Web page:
Readers compare your work to Cormac McCarthy and Tony Hillerman. Do you have any favorite authors?
Scott Fitzgerald and William Faulkner in the first half of the Twentieth Century, and Cormac McCarthy and Richard Russo in the second half of that tumultuous period in our history. I am also a great fan of both Raymond Chandler and James Lee Burke.
You describe everything from horse shoeing to shooting a bow. How much research does this require from you?
I once knew a man who had worked as a farrier. He told me a lot about understanding horses by the way they moved their feet. He also explained a lot about the work of a farrier, but I did a lot of additional research on how hoof trimming and horse shoeing are done. As for shooting a bow, my father and I did a lot of that when I was a young man.
This book is part of a series. Did you plan on it being a series right from the start? How do the other books in the series tie in with this one?
I didn’t write my first novel, The House of Three Murders, until I was seventy. When I finished, I realized I had grown quite attached to some of the characters and wanted to write about them again. Horse Hunts, the second book, was originally part of The House of Three Murders. My wife, Ginny, a writer herself with a keen eye for fiction, pointed out that the story was a diversion from the main story and should be a stand-alone novel. She was right.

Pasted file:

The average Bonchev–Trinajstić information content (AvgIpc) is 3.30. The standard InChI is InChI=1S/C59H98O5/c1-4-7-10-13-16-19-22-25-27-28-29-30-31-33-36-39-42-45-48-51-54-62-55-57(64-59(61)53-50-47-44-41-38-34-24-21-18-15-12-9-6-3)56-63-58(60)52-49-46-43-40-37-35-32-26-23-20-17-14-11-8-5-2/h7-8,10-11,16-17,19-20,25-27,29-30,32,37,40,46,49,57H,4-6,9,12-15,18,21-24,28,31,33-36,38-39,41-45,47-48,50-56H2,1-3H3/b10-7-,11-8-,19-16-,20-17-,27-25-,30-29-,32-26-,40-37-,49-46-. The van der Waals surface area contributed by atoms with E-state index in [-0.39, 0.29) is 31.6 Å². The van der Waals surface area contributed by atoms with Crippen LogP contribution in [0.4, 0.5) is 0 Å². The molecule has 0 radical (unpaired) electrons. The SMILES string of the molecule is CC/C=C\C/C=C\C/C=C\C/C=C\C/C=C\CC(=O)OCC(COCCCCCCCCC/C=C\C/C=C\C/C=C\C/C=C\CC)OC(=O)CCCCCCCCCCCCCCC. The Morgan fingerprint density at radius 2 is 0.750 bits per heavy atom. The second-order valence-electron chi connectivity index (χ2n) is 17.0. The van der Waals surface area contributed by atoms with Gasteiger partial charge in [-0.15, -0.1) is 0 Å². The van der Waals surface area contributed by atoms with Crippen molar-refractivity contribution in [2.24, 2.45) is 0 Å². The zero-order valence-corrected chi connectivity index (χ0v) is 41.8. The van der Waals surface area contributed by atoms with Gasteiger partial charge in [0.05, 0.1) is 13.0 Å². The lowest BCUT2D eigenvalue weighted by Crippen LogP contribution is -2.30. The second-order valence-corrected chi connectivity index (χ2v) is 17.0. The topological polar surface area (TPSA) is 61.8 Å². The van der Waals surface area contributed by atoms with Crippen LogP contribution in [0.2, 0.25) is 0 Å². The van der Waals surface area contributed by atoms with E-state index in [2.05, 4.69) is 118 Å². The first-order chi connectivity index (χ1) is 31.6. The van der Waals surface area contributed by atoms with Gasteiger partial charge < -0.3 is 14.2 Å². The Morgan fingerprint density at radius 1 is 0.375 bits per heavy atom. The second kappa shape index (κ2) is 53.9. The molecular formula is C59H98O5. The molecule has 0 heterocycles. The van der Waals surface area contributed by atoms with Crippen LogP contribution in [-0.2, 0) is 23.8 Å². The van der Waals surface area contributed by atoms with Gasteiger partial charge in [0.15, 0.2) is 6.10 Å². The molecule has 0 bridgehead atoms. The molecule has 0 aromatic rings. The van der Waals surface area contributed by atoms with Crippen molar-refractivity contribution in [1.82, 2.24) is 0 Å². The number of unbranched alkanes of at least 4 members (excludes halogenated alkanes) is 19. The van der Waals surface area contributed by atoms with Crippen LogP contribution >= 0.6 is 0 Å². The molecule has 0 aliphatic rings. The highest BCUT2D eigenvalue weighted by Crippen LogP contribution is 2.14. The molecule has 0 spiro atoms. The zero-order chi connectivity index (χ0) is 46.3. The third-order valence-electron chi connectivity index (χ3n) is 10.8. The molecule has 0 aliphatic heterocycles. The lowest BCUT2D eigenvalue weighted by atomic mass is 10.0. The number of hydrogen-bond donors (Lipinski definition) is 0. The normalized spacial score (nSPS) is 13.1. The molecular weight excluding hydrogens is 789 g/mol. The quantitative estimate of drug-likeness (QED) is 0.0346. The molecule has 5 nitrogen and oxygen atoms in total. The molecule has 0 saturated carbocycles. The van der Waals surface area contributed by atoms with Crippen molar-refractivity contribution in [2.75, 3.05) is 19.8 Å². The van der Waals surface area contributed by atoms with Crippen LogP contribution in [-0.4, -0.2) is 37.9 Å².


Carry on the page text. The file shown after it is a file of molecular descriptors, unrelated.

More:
Aeden Snow reappears as a main character in the third book, Mojave Desert Sanctuary, as does Chemehuevi Joe, the reclusive, mysterious Native American from Horse Hunts. Lieutenant Carlos Caballo, known throughout the lower Colorado River basin as “Horse”, is the glue that holds all the books together. He and Chemehuevi Joe return in Death on a Desert Hillside, and Horse and his wife Esperanza (the glue that holds him together), return in Deep Desert Deception.
Talk to us about your writing routine; what’s a typical writing day for you?
Long periods of thought and reflection without any actual writing at all followed by periods of intense production in which I write thousands of words a day. I write anywhere I happen to be, but mostly I sit on a couch with a lined legal pad on a clipboard. I am aware this flies in the face of the conventional wisdom of writing every day in the same place for a set period of time, but it’s the way I work, and it works for me. I love thinking about what I am going to write, and I love the writing itself.
When working on a new book, what’s the first thing you do?
Envision characters. What the characters decide to do will create the story.
What are you working on right now?
The sixth novel in the Smoke Trees Series, The Desert Strikes Back. Horse and Joe will be the main characters. Aeden Snow, home from college for the summer, will play a part, as will three new characters.
Where can readers discover more of your work on interact with you?
On my Amazon page, they can click the “follow” button beneath my photo. I also would appreciate it if they would follow me on Goodreads.